THANKS TO VINCENT PLUSH, Australians are better informed about American music than are most Americans. His broadcasts on Australian radio – hundreds of hours’ worth – have inspired an sharp increase in the number of American works programmed by Australian orchestras.
Plush is in the area this week and spoke over afternoon tea about the piece – and Australian music in general. Despite the seeming British-ness of the set-up he’s a revolutionary who has evolved a musical identity based in part upon defying the European traditions.
“In the mid 1960s it occurred to several of us who were writing music in Australia that Europe, being 1600 miles away, really shouldn’t be regarded as a major influence. I mean, we’re in a country where there’s almost no snow and the Fiji Islands are nearby. What’s led to an Australian sound, then, is a new attitude that you don’t have to obey European rules or American rules. You can have your own voice without apology or condescension.”
He has spent time in American cities on both sides of the country, and likes to compare the similarly-sized land masses to illustrate what he sees as a key musical difference. “In Australia the landscape is flat and stark, with slow, undulating hills. When you drive across the U.S. you find a change every hundred miles or so. I mean, it’s bang! the Rocky Mountains, then suddenly you’re in the plains of Utah. In Australia, you drive a hundred miles and say, `Hey, there’s a tree!’ That’s how unchanging it is.
“And this is reflected in the music. The sense of time in Australia is expanded, so the music is slower, without great melodic or harmonic leaps. Like the people, it speaks in a monotone with a nasal drawl.
“There isn’t a lot of European imperialism in the Australian musical training. There’s no Nadia Boulanger or Schoenberg to study with, so we’ve managed to escape such things as serialism. A lot of Australian composers are self-taught, which leads to a naive innocence.”
Albany Symphony music director Geoffrey Simon is an Australian native and conducted Pacifica in that country two years ago. “We thought it would go down well in Albany,” says Plush. “Of course, this may the wrong time of year for the piece, which is very summery. My piece was commissioned by the Australian Broadcasting Commission to commemorate a decade of FM broadcasting. And it was intended as a showcase for the Sydney Symphony Orchestra.”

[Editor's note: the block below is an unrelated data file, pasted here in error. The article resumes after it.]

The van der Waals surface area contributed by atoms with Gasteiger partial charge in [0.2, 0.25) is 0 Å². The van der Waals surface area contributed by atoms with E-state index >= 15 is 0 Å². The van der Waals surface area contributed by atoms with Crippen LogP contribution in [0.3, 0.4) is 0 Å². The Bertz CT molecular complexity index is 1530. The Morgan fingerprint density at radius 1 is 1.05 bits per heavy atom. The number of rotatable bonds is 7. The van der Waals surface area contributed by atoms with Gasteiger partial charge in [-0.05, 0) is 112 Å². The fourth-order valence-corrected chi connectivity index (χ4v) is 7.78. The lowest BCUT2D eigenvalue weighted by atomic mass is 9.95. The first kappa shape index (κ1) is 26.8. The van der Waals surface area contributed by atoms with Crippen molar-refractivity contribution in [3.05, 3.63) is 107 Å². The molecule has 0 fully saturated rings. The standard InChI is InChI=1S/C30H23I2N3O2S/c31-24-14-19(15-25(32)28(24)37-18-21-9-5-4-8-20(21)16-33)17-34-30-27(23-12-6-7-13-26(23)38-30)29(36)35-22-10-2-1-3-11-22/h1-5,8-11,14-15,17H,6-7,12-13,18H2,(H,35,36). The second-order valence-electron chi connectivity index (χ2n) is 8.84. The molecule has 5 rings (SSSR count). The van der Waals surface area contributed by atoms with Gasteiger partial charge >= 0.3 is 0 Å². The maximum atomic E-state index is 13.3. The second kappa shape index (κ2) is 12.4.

“It has a `good to be alive’ feeling, with a lot of optimism. It’s a reflection of Sydney, too, which is a very outdoorsy place with a harbor and a shimmering sun. In effect, Pacifica is an ocean voyage. Imagine it taking you – and the orchestra – in a tall-master out of Sydney harbor, sailing east across the Pacific. We pass the islands as we head for the shores of South America, making stops in Mexico, Peru and Chile, where we absorb the music and rhythms and take them all back with us.
“On the other hand, I don’t want you to think of this as a picture postcard or anything. In fact, since it was first performed I’ve taken some of the Errol Flynn out of it.”
The Latin American material was gathered from recordings, the composer says. “I’m not an ethnos-musicologist and these aren’t meant to be strict representations of the music of those countries. They’re my interpretations, and I make no apology for that.”
He is very influenced by Charles Ives and shares that composer’s belief that music should assimilate “whatever is in the world around me. I believe in music with a strong political content – I don’t see why music should let the listeners sit back and let their consciences go.”
Pacifica is Plush’s first orchestral work and offers a movement-by-movement survey of various Latin American cultures. “The movement marked Danza is a transcription for winds and brass of an ancient Peruvian pan pipe dance. When you listen to the originals you can hear the origins of minimalism 1500 years before Philip Glass. So those who think it’s a passing fad should be warned that it’s been around for a while.
“Another movement is an homage to the victims of the Mexico City earthquake of 1985. I spent some time in San Diego a few years back and would travel across the border to Tijuana where I could enjoy the sleazy awfulness of the mariachi players. A lot of them were wiped out in that earthquake because so many of them lived in one building that was completely destroyed, so you’ll hear a paean to the mariachi musicians in the piece.”
Chile: Song of the Innocents is a lament written in tribute to Chilean folksinger Victor Jara, who was killed in the military coup; “it’s also a lament for the lack of self-determination in many Latin American countries.”
The Albany Symphony program also includes Leo Sowerby’s Symphony No. 2 and soloist Stephanie Chase playing the Beethoven Violin Concerto. Friday’s concert is at the Troy Music Hall; Saturday’s at the Palace Theatre in Albany. Both are at 8 PM. Tickets are available at the respective theaters and at CBO outlets.
– Metroland Magazine, 19 January 1989